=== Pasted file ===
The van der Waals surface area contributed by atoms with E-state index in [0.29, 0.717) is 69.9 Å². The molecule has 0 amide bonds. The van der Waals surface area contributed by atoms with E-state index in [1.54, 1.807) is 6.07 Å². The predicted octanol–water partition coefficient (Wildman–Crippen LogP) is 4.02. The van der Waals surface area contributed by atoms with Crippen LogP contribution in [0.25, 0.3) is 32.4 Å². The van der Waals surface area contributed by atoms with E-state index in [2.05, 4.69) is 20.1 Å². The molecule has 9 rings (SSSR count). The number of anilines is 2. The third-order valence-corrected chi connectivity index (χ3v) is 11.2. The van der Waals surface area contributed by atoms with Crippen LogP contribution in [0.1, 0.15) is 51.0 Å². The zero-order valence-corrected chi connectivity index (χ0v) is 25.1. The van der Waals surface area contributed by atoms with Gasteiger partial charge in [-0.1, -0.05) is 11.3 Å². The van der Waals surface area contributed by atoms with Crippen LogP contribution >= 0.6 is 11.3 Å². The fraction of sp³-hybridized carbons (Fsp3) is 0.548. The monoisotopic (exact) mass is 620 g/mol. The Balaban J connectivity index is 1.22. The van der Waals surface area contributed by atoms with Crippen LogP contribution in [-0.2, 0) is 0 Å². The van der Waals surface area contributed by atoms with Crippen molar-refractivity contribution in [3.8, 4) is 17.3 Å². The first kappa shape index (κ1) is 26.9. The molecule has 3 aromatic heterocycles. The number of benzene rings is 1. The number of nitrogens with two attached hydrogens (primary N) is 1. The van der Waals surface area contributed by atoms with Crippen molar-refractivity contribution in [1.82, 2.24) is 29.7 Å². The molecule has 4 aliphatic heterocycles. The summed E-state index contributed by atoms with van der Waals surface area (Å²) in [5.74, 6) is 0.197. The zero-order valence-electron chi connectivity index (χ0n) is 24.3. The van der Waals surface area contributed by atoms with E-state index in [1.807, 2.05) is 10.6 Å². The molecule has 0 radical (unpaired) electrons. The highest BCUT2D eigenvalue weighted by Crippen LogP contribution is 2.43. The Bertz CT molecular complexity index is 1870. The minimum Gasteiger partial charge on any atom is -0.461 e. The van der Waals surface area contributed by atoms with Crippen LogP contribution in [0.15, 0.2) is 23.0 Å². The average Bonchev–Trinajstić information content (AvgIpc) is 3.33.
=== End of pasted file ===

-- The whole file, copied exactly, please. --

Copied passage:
The van der Waals surface area contributed by atoms with E-state index in [0.29, 0.717) is 69.9 Å². The molecule has 0 amide bonds. The van der Waals surface area contributed by atoms with E-state index in [1.54, 1.807) is 6.07 Å². The predicted octanol–water partition coefficient (Wildman–Crippen LogP) is 4.02. The van der Waals surface area contributed by atoms with Crippen LogP contribution in [0.25, 0.3) is 32.4 Å². The van der Waals surface area contributed by atoms with E-state index in [2.05, 4.69) is 20.1 Å². The molecule has 9 rings (SSSR count). The number of anilines is 2. The third-order valence-corrected chi connectivity index (χ3v) is 11.2. The van der Waals surface area contributed by atoms with Crippen LogP contribution in [0.1, 0.15) is 51.0 Å². The zero-order valence-corrected chi connectivity index (χ0v) is 25.1. The van der Waals surface area contributed by atoms with Gasteiger partial charge in [-0.1, -0.05) is 11.3 Å². The van der Waals surface area contributed by atoms with Crippen LogP contribution >= 0.6 is 11.3 Å². The fraction of sp³-hybridized carbons (Fsp3) is 0.548. The monoisotopic (exact) mass is 620 g/mol. The Balaban J connectivity index is 1.22. The van der Waals surface area contributed by atoms with Crippen LogP contribution in [-0.2, 0) is 0 Å². The van der Waals surface area contributed by atoms with Crippen molar-refractivity contribution in [3.8, 4) is 17.3 Å². The first kappa shape index (κ1) is 26.9. The molecule has 3 aromatic heterocycles. The number of benzene rings is 1. The number of nitrogens with two attached hydrogens (primary N) is 1. The van der Waals surface area contributed by atoms with Crippen molar-refractivity contribution in [1.82, 2.24) is 29.7 Å². The molecule has 4 aliphatic heterocycles. The summed E-state index contributed by atoms with van der Waals surface area (Å²) in [5.74, 6) is 0.197. The zero-order valence-electron chi connectivity index (χ0n) is 24.3. The van der Waals surface area contributed by atoms with E-state index in [1.807, 2.05) is 10.6 Å². The molecule has 0 radical (unpaired) electrons. The highest BCUT2D eigenvalue weighted by Crippen LogP contribution is 2.43. The Bertz CT molecular complexity index is 1870. The minimum Gasteiger partial charge on any atom is -0.461 e. The van der Waals surface area contributed by atoms with Crippen LogP contribution in [0.15, 0.2) is 23.0 Å². The average Bonchev–Trinajstić information content (AvgIpc) is 3.33.